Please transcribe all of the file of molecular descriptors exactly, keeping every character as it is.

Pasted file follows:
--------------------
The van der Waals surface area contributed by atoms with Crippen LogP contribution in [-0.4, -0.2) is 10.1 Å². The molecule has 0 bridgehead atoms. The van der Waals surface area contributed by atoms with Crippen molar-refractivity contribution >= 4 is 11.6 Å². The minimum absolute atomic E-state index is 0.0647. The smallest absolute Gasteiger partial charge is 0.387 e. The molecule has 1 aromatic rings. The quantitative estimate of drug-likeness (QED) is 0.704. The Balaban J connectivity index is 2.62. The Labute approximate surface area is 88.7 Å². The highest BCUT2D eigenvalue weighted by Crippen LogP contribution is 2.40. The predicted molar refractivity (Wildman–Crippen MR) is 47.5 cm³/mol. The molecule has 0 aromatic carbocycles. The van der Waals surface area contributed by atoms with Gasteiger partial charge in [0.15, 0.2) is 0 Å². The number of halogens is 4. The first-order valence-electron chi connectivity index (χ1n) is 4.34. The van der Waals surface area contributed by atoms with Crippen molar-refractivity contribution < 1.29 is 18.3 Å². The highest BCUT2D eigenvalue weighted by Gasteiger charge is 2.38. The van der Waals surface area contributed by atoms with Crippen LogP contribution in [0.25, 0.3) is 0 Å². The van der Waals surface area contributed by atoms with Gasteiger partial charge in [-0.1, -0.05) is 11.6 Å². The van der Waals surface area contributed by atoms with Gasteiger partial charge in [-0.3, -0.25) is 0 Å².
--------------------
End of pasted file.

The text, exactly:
The van der Waals surface area contributed by atoms with Crippen LogP contribution in [-0.4, -0.2) is 10.1 Å². The molecule has 0 bridgehead atoms. The van der Waals surface area contributed by atoms with Crippen molar-refractivity contribution >= 4 is 11.6 Å². The minimum absolute atomic E-state index is 0.0647. The smallest absolute Gasteiger partial charge is 0.387 e. The molecule has 1 aromatic rings. The quantitative estimate of drug-likeness (QED) is 0.704. The Balaban J connectivity index is 2.62. The Labute approximate surface area is 88.7 Å². The highest BCUT2D eigenvalue weighted by Crippen LogP contribution is 2.40. The predicted molar refractivity (Wildman–Crippen MR) is 47.5 cm³/mol. The molecule has 0 aromatic carbocycles. The van der Waals surface area contributed by atoms with Gasteiger partial charge in [0.15, 0.2) is 0 Å². The number of halogens is 4. The first-order valence-electron chi connectivity index (χ1n) is 4.34. The van der Waals surface area contributed by atoms with Crippen molar-refractivity contribution < 1.29 is 18.3 Å². The highest BCUT2D eigenvalue weighted by Gasteiger charge is 2.38. The van der Waals surface area contributed by atoms with Crippen LogP contribution in [0.25, 0.3) is 0 Å². The van der Waals surface area contributed by atoms with Gasteiger partial charge in [-0.1, -0.05) is 11.6 Å². The van der Waals surface area contributed by atoms with Gasteiger partial charge in [-0.3, -0.25) is 0 Å².